Quote Originally Posted by jpump5 View Post
    Does anyone know of a chart showing maximum
    cfh for different diameter hoses according to length
    and pressure? Ive wondered about limitations of a
    1/4 hose on my Purox,and why my Smith Little
    torch(with the largest tip) is able to run such a
    large flame, considering how tiny the hoses are.
    I'd like to see a chart like that, too. I looked for one a few days ago but just kept seeing charts comparing types of hoses.

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    Re: 3/16 vs 1/4" oxy acetylene hose?

    Quote Originally Posted by 52 Ford View Post
    I'd like to see a chart like that, too. I looked for one a few days ago but just kept seeing charts comparing types of hoses.

    Sent from my SAMSUNG-SM-G891A using Tapatalk
    Most of your flow issues will be regulator or torch handle related. Both have smaller tubes and passages than the hose. The acetylene regulator will only safely let 15psi out so the 3/16 hose if fine up to about 25'. At Victor we offered high flow torch handles for rosebuds if the flow needed to be high using alternate fuels. In that case some were using 3/8 hose to help with pressure drop. On the oxy-fuel cutting tables we installed gauges at the torch on the table and used those readings vs the settings of the regulators. Even 1/4 and 3/8 hose will show pressure drop at 100'. Victor has a free safety booklet and cut charts that talk about the flow rates available at the welding supply stores. Lots of good info in there. They might be calling the book and ESAB now after the Fiasco of joining the companies.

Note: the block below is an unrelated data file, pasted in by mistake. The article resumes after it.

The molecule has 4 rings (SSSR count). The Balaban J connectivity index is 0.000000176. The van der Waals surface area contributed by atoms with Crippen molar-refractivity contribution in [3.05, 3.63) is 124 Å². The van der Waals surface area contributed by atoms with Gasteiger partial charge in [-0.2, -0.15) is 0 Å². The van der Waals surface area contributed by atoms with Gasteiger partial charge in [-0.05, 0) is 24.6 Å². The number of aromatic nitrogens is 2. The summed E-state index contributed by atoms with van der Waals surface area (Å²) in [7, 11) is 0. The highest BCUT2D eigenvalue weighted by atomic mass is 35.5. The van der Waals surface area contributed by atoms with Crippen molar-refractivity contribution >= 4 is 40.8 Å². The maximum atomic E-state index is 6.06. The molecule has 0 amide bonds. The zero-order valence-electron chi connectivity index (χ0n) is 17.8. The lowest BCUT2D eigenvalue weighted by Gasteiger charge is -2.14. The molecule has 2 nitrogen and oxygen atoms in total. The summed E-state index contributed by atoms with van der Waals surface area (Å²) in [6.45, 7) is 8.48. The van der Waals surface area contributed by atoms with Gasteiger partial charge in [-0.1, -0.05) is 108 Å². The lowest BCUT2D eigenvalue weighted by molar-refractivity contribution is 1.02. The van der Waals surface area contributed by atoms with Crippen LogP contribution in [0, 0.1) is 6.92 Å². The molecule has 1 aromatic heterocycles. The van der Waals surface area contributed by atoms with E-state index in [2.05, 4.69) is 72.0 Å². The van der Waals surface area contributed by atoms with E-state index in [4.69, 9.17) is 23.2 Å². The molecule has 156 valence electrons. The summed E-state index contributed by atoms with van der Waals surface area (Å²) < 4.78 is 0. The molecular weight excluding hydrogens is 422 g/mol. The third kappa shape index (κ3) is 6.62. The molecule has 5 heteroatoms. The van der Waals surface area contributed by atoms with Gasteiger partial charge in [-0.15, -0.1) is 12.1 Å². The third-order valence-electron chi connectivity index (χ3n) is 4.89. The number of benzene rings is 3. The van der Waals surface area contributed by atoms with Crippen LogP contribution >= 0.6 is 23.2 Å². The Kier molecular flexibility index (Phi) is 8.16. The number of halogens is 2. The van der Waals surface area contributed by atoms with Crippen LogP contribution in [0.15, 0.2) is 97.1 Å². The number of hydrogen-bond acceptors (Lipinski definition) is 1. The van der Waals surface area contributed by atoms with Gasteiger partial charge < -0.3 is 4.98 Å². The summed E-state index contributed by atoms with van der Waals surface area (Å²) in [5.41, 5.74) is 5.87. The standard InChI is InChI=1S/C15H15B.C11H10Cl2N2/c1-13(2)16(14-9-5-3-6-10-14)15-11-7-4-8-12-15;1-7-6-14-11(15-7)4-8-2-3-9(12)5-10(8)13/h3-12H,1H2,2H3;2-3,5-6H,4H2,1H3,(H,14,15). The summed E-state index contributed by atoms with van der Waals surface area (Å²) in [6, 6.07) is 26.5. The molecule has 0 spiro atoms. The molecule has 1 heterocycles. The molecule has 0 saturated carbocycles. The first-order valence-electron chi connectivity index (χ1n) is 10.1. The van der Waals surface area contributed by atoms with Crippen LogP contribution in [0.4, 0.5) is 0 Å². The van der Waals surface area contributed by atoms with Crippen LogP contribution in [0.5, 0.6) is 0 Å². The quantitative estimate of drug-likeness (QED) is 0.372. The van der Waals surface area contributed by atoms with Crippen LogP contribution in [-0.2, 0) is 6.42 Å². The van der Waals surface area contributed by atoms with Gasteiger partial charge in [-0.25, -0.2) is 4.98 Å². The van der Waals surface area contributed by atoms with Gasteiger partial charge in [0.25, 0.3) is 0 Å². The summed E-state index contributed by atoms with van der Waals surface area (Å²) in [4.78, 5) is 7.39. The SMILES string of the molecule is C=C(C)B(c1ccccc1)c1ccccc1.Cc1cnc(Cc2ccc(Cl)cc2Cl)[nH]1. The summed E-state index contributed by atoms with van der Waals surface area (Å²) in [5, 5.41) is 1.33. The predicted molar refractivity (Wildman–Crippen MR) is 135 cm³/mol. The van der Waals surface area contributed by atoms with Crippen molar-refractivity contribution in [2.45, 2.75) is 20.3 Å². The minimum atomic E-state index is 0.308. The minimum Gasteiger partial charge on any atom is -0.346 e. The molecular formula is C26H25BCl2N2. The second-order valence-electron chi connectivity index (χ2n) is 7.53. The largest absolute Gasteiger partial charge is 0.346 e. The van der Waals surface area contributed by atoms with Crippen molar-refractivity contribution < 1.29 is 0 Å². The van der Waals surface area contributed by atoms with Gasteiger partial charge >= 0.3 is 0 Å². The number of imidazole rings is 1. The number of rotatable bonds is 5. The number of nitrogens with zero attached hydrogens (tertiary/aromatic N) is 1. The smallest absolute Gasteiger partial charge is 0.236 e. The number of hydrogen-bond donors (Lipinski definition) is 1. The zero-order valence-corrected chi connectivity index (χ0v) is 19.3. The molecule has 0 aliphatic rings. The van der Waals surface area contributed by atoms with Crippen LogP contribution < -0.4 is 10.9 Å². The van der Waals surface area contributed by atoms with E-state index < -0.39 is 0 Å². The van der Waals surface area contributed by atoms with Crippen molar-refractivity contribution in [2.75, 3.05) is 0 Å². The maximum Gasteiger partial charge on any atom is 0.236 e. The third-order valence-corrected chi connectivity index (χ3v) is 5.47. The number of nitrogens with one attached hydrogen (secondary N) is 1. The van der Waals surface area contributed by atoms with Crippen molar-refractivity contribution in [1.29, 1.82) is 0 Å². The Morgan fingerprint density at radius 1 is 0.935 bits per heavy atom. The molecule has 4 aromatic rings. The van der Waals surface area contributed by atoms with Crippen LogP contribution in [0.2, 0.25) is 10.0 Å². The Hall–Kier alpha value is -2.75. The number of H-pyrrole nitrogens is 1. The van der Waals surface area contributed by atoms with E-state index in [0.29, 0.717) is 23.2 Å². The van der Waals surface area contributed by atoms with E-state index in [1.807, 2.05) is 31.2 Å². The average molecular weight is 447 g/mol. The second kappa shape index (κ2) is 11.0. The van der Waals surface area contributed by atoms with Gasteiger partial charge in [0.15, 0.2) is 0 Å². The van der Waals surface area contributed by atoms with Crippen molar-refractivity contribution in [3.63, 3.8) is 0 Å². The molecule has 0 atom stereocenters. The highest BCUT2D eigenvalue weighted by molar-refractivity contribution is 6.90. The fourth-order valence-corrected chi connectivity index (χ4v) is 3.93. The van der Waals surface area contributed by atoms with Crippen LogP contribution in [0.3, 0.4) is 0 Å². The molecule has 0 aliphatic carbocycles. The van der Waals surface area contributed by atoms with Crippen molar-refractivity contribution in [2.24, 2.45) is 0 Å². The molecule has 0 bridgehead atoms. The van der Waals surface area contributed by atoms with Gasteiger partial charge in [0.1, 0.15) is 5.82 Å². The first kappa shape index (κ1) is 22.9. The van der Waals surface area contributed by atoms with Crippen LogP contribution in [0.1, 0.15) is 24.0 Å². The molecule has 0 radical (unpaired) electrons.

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    Re: 3/16 vs 1/4" oxy acetylene hose?

    I believe the lack of these charts is due mostly to it being a non issue for most. If you use the hoses in lengths and sizes supplied it will be enough to feed most situations unless getting into larger sized heating and cutting equipment.

    When you put the hoses together and start make longer lengths and restrictions then I recon it starts to matter as in OP case where a 3/16 and 1/4 are used together. Well we know if we/he had unlimited funds and resources I am sure he would just use the correct length of 1/4" hose for the patch hose.

    The only way you will really know is to use use it and see if working for what your doing. The problem becomes when you need to much pressure to feed something that shouldn't need that much pressure. Torches work best at low pressures or flame and adjustment of flame won't be normal.